The problem Kirketerp-Møller has noticed is that financial institutions increasingly asking RegTech companies if they are regulated. “The answer to this, as they are RegTechs, is always ‘no’,” she said. The problem is, if that institution is in discussions with a regulated FinTech that has a RegTech product, the firm is likely to favour it just because it is regulated.

“This is detrimental to pure RegTech businesses and isn’t creating a level playing field. In my view, 2021 could be the year for regulators to consider introducing a regulatory framework for RegTechs or make the distinction between the two offerings clearer. This would be of benefit to all parties: the RegTechs, the financial institutions and the regulators.”

Growing complexity

Regulators around the world continue to release new regulations to safeguard consumers, however, this is leaving a lot of pressure on financial institutions to keep up. Constant updates on existing regulations also plague firms, taking up a lot of time and resources to monitor for any change.

“At a financial product level, both UCITS and AIF managers will have to account for sustainability risks and the impact of these risks within their disclosure documents,” said John Lee, president of Compliance Solutions Strategies. “The additional layer of complexity that this will introduce over the course of the year to the KID documents will be amplified by the transition from UCITS KIID to PRIIPs KID, slated for 31 December 2021, as well as divergence in key elements of these reporting standards arising as a consequence of Brexit.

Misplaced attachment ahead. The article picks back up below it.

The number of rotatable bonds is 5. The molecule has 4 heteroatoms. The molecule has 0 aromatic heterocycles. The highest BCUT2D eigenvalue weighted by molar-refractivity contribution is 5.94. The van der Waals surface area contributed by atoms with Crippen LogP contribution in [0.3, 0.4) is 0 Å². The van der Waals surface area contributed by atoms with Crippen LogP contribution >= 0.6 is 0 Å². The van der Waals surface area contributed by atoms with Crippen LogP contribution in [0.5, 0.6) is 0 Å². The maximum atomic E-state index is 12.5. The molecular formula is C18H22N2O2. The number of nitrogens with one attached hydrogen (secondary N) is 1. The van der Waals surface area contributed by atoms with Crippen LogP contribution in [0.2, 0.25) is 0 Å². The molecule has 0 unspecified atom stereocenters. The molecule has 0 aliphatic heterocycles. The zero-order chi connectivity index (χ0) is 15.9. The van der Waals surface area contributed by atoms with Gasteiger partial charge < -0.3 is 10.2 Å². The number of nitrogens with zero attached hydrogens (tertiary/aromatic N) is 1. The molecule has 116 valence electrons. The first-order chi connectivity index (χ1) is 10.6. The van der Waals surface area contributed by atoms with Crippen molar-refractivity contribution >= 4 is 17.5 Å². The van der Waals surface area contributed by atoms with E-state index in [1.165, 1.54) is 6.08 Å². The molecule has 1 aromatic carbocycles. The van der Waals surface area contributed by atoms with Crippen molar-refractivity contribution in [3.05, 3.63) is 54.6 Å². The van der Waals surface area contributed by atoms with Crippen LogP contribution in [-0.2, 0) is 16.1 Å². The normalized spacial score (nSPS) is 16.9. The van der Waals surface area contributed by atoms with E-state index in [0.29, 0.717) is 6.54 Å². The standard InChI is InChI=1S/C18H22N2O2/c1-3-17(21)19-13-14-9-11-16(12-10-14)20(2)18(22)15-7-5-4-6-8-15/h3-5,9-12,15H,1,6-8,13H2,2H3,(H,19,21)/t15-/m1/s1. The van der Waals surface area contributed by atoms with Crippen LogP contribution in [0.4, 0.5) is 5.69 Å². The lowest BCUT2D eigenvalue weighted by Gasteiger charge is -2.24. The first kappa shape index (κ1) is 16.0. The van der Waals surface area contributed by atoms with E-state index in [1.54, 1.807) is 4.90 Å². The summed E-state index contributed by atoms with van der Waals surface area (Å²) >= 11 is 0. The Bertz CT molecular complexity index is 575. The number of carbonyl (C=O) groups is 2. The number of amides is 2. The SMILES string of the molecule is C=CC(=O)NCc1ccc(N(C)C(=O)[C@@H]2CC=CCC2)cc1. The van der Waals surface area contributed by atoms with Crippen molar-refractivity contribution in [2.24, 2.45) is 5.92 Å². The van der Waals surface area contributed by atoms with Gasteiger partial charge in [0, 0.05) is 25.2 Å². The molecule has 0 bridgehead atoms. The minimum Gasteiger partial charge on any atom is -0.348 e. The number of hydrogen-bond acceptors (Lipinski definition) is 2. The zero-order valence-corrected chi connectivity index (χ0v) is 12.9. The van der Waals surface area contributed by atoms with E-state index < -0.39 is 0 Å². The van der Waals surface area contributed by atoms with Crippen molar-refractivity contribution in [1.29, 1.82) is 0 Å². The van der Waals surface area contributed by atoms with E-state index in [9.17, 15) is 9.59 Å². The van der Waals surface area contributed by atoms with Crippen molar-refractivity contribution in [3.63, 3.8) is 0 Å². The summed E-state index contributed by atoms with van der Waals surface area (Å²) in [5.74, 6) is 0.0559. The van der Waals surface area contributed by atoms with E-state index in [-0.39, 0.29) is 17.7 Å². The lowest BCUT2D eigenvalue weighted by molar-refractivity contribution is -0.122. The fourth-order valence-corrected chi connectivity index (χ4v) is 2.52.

“The growing complexity around the marketing and reporting of these financial products will draw asset managers closer to specialist data and document production vendors, as they seek the bandwidth to deal with these compliance requirements. The highest demand is likely to be seen for those solutions vendors who have the depth and breadth of product to offer both modular and end-to-end fund reporting solutions.

Another trend Lee believes will continue during 2021 will be consolidation in the fund reporting space both at a client level and amongst compliance vendors. This will be driven by financial firms looking toward vendors with holistic and multi-jurisdictional SaaS-based solutions, that are backed by a full managed service capable of in-house compliance at the point of data ingestion or at the front-end of document production.

“In some cases, support for the entire fund reporting lifecycle will be sought,” Lee said. “This in turn calls upon vendors of size and focus who have solutions targeted at the entire fund reporting value chain, backed by enhanced services capabilities, this will inevitably see larger RegTechs acquiring smaller firms or putting them out of business through aggressive pricing.”

Originally published on RegTech Analyst.